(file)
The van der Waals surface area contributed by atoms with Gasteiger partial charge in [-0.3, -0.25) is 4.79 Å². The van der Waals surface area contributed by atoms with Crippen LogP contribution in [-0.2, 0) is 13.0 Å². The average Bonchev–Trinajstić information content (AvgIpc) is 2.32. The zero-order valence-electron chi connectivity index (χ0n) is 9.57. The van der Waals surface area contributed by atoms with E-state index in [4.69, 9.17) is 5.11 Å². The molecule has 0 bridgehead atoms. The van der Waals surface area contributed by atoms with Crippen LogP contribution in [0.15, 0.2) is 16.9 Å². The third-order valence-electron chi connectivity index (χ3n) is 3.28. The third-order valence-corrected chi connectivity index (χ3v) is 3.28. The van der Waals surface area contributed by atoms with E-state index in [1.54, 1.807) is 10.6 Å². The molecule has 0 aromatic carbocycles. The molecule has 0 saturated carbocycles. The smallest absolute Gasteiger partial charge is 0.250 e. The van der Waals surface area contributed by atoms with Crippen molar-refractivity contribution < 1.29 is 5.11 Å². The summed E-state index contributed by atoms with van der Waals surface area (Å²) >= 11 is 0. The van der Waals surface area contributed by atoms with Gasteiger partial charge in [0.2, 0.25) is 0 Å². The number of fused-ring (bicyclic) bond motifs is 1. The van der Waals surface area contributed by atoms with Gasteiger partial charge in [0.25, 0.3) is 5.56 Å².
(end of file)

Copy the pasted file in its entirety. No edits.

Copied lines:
The van der Waals surface area contributed by atoms with Gasteiger partial charge in [-0.3, -0.25) is 4.79 Å². The van der Waals surface area contributed by atoms with Crippen LogP contribution in [-0.2, 0) is 13.0 Å². The average Bonchev–Trinajstić information content (AvgIpc) is 2.32. The zero-order valence-electron chi connectivity index (χ0n) is 9.57. The van der Waals surface area contributed by atoms with E-state index in [4.69, 9.17) is 5.11 Å². The molecule has 0 bridgehead atoms. The van der Waals surface area contributed by atoms with Crippen LogP contribution in [0.15, 0.2) is 16.9 Å². The third-order valence-electron chi connectivity index (χ3n) is 3.28. The third-order valence-corrected chi connectivity index (χ3v) is 3.28. The van der Waals surface area contributed by atoms with E-state index in [1.54, 1.807) is 10.6 Å². The molecule has 0 aromatic carbocycles. The molecule has 0 saturated carbocycles. The smallest absolute Gasteiger partial charge is 0.250 e. The van der Waals surface area contributed by atoms with Crippen molar-refractivity contribution < 1.29 is 5.11 Å². The summed E-state index contributed by atoms with van der Waals surface area (Å²) >= 11 is 0. The van der Waals surface area contributed by atoms with Gasteiger partial charge in [0.2, 0.25) is 0 Å². The number of fused-ring (bicyclic) bond motifs is 1. The van der Waals surface area contributed by atoms with Gasteiger partial charge in [0.25, 0.3) is 5.56 Å².